Thursday, March 11, 2010

$24 an hour

While sitting at work one day, I got a text. I didn't recognize the number, but when I saw the content, I knew exactly who it was from. The text said "i can't believe you said that stuff about NepotiSoft on linkedin". It was from the HR person at NepotiSoft.

I immediately knew what the problem was. On my LinkedIn profile, I had posted that I worked on a project at NepotiSoft that failed, and it did so because of the lack of requirements put forth by both the government and by NepotiSoft's management.

I could understand that this could be construed as distasteful, and possibly unprofessional, so I changed the LinkedIn profile, and replied back that I was sorry if I upset anyone, and that the post had been updated. With this reply, there was a small text conversation in which I was lambasted again for saying something [possibly] negative about NepotiSoft, and to which I replied that NepotiSoft has a lot of problems.

Then I got a reply that I didn't expect. The text said "We paid people $31 that 'claimed' they could do more then they really could, and wanted to only write code, writing code is a $24 an hr job..." (the grammar and mistakes are there because it is a verbatim quote).

This was an obvious shot across my brow, as I was paid $31/hour at NepotiSoft, and I failed at my assigned project (I will argue until my death it was of no fault of my own). I can understand that they may be pissed off that I left, and that the project failed (they will argue that it didn't fail, but that is a later post...). It wasn't the direct shot at me that made me think about the text, the conversation, and the situation.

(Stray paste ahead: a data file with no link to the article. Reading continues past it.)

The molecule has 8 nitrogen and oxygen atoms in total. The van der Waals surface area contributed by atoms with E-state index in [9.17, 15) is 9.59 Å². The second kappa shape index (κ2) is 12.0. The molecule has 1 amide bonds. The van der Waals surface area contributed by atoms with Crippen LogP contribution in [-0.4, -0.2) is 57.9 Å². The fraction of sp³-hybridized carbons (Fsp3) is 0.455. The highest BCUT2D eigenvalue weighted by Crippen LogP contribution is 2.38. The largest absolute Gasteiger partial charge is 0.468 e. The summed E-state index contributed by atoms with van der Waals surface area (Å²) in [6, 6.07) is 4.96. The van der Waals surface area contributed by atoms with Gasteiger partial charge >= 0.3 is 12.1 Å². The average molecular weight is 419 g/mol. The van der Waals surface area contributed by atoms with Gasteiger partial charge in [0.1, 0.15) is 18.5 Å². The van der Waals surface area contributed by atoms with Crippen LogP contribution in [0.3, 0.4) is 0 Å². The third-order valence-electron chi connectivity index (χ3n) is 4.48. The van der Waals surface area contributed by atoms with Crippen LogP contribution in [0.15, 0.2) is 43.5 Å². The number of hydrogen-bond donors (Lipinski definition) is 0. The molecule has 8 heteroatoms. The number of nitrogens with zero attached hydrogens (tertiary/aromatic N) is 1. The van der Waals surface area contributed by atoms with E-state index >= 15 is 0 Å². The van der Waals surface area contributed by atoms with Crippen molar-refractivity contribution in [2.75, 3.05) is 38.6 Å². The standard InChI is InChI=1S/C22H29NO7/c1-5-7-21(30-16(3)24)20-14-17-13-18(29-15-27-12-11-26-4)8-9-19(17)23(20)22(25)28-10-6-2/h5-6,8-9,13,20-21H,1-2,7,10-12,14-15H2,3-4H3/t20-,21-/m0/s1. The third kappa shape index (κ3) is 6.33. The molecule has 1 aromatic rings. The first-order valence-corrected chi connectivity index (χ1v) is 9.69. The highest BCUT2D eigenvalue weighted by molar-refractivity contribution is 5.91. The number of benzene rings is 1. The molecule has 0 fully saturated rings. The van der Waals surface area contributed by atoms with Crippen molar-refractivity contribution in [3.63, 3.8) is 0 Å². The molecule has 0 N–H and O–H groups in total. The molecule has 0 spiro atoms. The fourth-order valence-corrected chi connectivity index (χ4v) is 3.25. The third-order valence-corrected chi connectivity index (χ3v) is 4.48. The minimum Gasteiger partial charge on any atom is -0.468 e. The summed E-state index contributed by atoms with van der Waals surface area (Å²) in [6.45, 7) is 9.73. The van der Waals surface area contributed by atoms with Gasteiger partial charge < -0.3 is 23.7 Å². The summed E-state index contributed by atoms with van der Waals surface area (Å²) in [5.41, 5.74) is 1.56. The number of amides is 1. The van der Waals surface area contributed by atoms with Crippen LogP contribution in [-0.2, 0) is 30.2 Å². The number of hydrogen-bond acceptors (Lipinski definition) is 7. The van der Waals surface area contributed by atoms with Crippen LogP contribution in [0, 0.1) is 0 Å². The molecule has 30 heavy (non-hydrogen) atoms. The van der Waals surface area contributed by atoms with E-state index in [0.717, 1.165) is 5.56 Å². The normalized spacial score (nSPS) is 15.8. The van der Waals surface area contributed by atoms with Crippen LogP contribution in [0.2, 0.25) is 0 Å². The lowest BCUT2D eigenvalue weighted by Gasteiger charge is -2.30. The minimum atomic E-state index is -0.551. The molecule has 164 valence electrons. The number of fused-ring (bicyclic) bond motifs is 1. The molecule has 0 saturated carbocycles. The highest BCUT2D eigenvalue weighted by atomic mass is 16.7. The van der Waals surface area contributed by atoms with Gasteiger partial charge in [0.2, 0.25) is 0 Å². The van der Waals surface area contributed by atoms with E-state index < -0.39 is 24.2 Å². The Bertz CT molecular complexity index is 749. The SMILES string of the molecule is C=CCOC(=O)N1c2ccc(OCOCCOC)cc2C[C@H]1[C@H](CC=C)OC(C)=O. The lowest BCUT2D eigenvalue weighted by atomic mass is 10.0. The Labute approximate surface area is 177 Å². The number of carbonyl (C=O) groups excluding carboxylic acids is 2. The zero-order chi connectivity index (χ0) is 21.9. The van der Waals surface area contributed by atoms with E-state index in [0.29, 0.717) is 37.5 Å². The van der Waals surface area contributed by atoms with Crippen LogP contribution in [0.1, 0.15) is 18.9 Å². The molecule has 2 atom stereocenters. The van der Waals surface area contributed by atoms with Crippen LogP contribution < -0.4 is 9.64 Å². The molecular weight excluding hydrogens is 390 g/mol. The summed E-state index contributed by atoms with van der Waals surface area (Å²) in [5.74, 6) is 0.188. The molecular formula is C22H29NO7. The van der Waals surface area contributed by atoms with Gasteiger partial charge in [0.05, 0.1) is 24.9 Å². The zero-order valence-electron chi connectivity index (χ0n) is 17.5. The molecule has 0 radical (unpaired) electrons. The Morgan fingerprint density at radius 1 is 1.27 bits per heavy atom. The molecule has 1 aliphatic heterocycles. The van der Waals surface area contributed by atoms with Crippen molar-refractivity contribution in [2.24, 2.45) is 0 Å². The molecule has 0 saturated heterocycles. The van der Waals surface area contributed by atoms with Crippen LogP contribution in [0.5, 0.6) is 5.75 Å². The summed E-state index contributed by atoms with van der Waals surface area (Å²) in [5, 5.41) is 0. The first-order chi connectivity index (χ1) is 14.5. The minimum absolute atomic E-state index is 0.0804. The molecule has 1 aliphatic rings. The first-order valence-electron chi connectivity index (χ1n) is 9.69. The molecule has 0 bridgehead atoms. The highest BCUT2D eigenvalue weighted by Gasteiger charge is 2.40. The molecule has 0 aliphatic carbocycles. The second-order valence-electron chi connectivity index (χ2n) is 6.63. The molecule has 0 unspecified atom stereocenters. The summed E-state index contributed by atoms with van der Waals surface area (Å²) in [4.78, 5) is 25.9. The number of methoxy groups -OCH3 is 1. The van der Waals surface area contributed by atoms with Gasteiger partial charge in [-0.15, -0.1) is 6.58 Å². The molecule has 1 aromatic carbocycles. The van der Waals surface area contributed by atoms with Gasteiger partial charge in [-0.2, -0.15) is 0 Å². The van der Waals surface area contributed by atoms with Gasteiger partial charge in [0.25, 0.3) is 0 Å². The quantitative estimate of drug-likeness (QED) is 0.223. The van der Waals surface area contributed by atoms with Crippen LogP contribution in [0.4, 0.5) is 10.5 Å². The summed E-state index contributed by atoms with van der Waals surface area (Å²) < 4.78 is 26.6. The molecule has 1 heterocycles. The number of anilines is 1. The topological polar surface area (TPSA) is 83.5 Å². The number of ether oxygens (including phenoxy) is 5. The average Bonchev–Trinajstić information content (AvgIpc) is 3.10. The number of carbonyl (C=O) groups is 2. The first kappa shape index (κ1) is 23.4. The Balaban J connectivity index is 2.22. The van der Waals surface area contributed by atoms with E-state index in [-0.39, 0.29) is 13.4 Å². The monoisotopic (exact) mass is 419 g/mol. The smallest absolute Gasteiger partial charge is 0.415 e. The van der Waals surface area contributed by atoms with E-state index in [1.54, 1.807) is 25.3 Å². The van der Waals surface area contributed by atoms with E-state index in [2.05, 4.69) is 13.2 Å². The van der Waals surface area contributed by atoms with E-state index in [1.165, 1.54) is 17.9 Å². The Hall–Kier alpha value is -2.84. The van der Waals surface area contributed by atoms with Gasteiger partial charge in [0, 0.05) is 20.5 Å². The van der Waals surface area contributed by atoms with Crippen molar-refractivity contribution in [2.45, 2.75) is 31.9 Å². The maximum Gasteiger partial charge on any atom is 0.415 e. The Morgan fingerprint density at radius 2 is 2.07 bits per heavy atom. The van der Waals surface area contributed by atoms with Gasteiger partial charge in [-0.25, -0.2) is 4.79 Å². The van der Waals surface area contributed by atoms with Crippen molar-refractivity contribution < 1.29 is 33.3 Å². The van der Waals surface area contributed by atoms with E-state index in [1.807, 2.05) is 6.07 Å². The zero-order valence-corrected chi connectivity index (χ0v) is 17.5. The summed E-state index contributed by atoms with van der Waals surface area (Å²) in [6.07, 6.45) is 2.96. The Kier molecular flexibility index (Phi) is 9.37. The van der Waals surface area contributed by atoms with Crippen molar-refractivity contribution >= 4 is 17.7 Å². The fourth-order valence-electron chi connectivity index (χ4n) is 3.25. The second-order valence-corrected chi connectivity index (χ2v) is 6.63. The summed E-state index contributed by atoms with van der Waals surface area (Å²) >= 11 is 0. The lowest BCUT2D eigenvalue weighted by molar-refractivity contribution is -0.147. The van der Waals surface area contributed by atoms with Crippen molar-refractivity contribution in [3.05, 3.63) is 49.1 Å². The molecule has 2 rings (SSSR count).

It was the dollar amount. $24 for a software programmer?

I work in a room with about 15 other software programmers, and none of them make $24 an hour. I would say the minimum is probably around $30 an hour in respect to those 15 people. These are people that are extremely seasoned, and are experts in their respective areas (everyone is a C programmer, but many specialize in Java, or Perl, or C++, or Cisco, or dealing with Linux & it's configuration, etc..), and I consider myself one of these experts.

For a good C programmer who is knowledgeable about Linux, and who has expertise in legacy systems/programming/structures/code, it is not absurd to make $75k+ a year. In NYC, $100k jobs are common (so can be said all along the East coast). Government programming jobs will start around $50k-60k, and it is not uncommon to get the same amount when it comes to government subcontracting. Private sector jobs demand at least $50k-60k for a C programmer, and often more for someone with a particular expertise.

The only programming jobs where you can make sub-$60k are web-programming jobs. Web programming doesn't require a lot of expertise, and doesn't command as much expertise. But even then, there are some very creative and experienced web programmers who are well-worth much more than $60k.

It really bothered me that someone could think that programmers should only make $24 an hour. What a joke.

No comments:

Post a Comment